A client confided in us recently that the move to purpose was, for one of their consumer brands, a 15-year strategy. That’s a brave strategy for anyone to put in place in this accelerating world.

It’s one that not many businesses can afford to take. But it’s one that some businesses always have. Indeed, many of the world’s longest-lasting organisations — often family-run and deeply embedded in communities — have always had what some call ‘blended goals’. That is, success criteria that included, but weren’t limited to, profits. Purpose, you could argue, comes more naturally to organisations like these.

In contrast, short-term rewards — characterised by annual bonuses and quarterly reporting — have lead to a collapse in trust and a race to the bottom in industries such as airlines. Meanwhile, the pursuit of share price, venture capital and stock market valuation over measures such as sustainable growth, infrastructure, assets, quality, jobs and profit has seen companies such as Snapchat, Uber and Pinterest wobble to the top. But no-one’s really asking if they’ll be around in 50 or 100 years.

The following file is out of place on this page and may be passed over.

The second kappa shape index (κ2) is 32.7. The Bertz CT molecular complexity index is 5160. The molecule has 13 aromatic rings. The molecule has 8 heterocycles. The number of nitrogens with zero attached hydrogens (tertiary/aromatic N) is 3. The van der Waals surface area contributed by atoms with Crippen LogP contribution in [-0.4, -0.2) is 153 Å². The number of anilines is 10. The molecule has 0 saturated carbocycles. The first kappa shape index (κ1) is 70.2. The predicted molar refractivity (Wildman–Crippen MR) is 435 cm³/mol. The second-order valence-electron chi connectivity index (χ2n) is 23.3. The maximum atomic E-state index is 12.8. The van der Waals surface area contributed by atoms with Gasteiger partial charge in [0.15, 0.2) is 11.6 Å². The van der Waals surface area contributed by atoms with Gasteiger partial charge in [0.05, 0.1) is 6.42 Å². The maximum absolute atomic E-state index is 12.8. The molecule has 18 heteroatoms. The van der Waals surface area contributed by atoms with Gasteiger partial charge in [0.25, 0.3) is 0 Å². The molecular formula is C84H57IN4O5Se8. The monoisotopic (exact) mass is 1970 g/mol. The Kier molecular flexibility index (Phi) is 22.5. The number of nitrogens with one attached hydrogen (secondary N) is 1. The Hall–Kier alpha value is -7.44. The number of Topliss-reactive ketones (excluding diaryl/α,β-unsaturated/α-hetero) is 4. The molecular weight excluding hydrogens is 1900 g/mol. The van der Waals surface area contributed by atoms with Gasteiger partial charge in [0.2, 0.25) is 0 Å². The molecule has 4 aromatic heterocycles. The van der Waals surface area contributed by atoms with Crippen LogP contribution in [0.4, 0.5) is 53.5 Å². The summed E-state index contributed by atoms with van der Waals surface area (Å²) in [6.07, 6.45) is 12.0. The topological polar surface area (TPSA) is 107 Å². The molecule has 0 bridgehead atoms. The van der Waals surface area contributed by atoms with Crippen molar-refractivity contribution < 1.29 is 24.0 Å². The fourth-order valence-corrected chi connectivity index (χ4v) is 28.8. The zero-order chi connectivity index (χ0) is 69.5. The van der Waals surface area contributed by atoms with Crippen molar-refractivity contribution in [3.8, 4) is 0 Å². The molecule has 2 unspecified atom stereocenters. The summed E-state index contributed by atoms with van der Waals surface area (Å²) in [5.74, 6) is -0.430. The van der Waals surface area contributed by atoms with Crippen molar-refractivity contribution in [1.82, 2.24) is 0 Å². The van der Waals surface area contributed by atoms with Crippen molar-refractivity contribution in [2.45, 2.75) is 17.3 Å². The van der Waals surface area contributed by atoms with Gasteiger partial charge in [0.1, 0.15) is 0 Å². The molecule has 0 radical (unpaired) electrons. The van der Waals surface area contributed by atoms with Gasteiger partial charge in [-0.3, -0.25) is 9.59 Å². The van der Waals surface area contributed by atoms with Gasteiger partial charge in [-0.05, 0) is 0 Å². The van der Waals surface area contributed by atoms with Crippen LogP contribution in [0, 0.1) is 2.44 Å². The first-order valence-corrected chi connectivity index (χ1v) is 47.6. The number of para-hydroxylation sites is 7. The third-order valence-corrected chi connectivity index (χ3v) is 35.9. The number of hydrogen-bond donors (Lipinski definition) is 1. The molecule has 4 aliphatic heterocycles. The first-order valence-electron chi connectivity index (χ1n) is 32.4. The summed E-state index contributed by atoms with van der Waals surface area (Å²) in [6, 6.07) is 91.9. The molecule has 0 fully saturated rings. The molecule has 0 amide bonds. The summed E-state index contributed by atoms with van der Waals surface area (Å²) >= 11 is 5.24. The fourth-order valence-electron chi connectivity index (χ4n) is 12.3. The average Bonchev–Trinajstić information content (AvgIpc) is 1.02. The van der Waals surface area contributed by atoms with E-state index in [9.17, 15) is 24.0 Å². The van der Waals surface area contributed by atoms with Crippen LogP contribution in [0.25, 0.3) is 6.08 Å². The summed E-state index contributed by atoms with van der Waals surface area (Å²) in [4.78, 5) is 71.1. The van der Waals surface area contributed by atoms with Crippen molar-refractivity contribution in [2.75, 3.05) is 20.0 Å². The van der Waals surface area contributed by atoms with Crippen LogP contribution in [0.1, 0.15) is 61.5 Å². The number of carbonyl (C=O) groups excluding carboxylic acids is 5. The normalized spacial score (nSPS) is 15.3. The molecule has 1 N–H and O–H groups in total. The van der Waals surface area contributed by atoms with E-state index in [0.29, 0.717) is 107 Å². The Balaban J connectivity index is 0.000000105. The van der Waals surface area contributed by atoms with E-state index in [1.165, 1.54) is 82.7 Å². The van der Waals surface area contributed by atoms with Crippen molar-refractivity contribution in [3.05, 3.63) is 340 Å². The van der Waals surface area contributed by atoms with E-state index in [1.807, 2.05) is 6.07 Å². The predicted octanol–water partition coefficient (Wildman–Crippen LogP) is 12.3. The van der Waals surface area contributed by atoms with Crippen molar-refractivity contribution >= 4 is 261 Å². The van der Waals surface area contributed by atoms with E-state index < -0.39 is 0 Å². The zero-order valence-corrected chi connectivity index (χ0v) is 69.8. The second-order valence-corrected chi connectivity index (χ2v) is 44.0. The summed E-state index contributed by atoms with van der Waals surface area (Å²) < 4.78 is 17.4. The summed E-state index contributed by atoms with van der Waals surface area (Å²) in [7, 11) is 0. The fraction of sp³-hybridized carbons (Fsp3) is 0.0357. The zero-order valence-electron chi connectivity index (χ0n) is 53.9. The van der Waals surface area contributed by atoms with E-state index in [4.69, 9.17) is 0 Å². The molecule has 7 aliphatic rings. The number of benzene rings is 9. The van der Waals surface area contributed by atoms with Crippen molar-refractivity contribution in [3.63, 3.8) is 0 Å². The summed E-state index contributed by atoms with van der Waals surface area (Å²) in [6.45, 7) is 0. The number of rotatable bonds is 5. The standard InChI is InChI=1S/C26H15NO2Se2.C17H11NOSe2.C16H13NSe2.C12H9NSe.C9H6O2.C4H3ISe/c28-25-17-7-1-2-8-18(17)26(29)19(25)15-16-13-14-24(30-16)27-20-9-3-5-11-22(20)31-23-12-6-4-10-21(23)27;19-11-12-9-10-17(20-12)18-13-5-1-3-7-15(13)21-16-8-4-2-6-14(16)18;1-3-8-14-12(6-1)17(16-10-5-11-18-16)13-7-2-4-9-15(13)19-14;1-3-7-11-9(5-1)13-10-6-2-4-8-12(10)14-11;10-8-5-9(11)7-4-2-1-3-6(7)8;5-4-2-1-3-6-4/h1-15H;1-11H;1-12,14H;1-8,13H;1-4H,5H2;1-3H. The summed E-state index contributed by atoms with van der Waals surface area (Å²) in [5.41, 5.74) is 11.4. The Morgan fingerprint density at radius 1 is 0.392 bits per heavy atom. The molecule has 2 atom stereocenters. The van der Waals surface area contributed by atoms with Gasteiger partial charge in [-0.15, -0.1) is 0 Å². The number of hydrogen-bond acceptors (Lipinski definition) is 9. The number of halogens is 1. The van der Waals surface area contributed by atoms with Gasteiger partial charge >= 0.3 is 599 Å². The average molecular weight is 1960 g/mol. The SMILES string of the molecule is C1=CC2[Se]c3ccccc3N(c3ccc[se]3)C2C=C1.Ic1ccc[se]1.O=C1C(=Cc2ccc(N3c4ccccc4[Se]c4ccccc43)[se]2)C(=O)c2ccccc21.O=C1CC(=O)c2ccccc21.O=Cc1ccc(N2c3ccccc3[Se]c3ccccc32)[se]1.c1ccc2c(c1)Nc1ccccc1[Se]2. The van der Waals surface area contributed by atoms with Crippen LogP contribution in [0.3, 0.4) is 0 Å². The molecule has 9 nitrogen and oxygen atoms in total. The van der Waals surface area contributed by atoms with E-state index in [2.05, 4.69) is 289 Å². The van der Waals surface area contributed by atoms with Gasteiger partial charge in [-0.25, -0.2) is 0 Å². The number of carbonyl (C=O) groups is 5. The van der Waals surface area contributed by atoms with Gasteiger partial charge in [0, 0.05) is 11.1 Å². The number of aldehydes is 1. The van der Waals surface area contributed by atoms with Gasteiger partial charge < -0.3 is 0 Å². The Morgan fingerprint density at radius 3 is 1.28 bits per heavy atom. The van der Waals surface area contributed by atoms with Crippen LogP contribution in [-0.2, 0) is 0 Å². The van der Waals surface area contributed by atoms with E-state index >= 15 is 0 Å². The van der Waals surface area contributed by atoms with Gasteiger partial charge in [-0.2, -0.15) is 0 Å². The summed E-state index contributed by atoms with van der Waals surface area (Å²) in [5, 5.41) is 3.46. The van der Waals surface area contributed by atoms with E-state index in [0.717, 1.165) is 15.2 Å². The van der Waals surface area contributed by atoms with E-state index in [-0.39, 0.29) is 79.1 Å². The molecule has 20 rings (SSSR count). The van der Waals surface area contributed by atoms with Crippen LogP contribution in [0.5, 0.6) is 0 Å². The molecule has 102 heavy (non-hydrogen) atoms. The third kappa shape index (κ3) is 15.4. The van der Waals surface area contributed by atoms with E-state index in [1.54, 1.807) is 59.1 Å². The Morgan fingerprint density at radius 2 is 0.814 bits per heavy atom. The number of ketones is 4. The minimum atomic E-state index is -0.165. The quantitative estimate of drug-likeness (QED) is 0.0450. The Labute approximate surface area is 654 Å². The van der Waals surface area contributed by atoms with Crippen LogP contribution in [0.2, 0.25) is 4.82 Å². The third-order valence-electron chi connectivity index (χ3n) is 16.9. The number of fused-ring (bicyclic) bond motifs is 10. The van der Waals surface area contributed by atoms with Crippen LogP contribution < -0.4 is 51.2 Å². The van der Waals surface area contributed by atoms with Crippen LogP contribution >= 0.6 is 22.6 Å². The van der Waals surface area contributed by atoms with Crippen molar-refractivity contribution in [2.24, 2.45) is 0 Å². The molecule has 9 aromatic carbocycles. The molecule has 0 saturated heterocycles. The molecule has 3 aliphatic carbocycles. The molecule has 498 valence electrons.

In firms like Uber, values, culture and purpose seem like luxuries they can’t afford in the race for market share. That leaves these values-free disruptors open to be disrupted — because while they have market dominance, they have no loyalty whatsoever in the hearts and minds of drivers, customers, employees or shareholders. If Uber disappeared tomorrow, many millions of people would be inconvenienced. But would they actually care? For Uber and other scale-obsessed startups, it’s likely to be a case of rise fast, fall fast.

Meanwhile older, more established firms are able to take a step back, take a longer view, and own their own culture, values and goals.

They, like many others, have recognised that social purpose is a demographic shift, not a marketing fad. They recognise that the millennials who’ve grown up with a restless search for meaning, are today’s employees and early adopters — and tomorrow’s ­business leaders and core consumers.

They’re the companies who’ll build social purpose into their culture, values and products — and then their marketing. They’re less likely to join the desperate scramble for attention that characterises much of the purpose-led advertising and marketing we see today.

They might be the ones who surprise us, by doing purpose properly. And by being around to reap the benefits.